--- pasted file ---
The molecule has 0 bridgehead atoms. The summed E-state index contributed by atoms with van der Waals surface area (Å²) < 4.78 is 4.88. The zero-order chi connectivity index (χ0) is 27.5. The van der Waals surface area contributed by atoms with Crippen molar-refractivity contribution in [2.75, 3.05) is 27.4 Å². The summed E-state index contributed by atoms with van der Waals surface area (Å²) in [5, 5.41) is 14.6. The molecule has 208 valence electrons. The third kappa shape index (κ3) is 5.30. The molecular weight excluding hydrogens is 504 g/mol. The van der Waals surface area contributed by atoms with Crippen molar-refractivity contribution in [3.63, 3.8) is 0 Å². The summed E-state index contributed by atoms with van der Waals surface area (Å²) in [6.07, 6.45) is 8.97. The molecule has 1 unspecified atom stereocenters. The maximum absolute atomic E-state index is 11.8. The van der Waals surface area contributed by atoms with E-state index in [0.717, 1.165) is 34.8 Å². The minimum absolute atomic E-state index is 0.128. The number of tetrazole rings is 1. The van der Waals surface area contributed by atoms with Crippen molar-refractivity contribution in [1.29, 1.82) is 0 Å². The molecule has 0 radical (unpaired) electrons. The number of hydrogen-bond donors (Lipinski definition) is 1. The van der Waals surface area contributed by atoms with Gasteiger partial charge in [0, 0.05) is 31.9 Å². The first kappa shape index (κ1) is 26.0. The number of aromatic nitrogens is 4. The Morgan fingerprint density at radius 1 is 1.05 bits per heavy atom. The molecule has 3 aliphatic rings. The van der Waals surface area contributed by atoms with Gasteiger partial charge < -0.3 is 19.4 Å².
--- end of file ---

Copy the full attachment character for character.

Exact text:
The molecule has 0 bridgehead atoms. The summed E-state index contributed by atoms with van der Waals surface area (Å²) < 4.78 is 4.88. The zero-order chi connectivity index (χ0) is 27.5. The van der Waals surface area contributed by atoms with Crippen molar-refractivity contribution in [2.75, 3.05) is 27.4 Å². The summed E-state index contributed by atoms with van der Waals surface area (Å²) in [5, 5.41) is 14.6. The molecule has 208 valence electrons. The third kappa shape index (κ3) is 5.30. The molecular weight excluding hydrogens is 504 g/mol. The van der Waals surface area contributed by atoms with Crippen molar-refractivity contribution in [3.63, 3.8) is 0 Å². The summed E-state index contributed by atoms with van der Waals surface area (Å²) in [6.07, 6.45) is 8.97. The molecule has 1 unspecified atom stereocenters. The maximum absolute atomic E-state index is 11.8. The van der Waals surface area contributed by atoms with E-state index in [0.717, 1.165) is 34.8 Å². The minimum absolute atomic E-state index is 0.128. The number of tetrazole rings is 1. The van der Waals surface area contributed by atoms with Crippen molar-refractivity contribution in [1.29, 1.82) is 0 Å². The molecule has 0 radical (unpaired) electrons. The number of hydrogen-bond donors (Lipinski definition) is 1. The van der Waals surface area contributed by atoms with Gasteiger partial charge in [0, 0.05) is 31.9 Å². The first kappa shape index (κ1) is 26.0. The number of aromatic nitrogens is 4. The Morgan fingerprint density at radius 1 is 1.05 bits per heavy atom. The molecule has 3 aliphatic rings. The van der Waals surface area contributed by atoms with Gasteiger partial charge < -0.3 is 19.4 Å².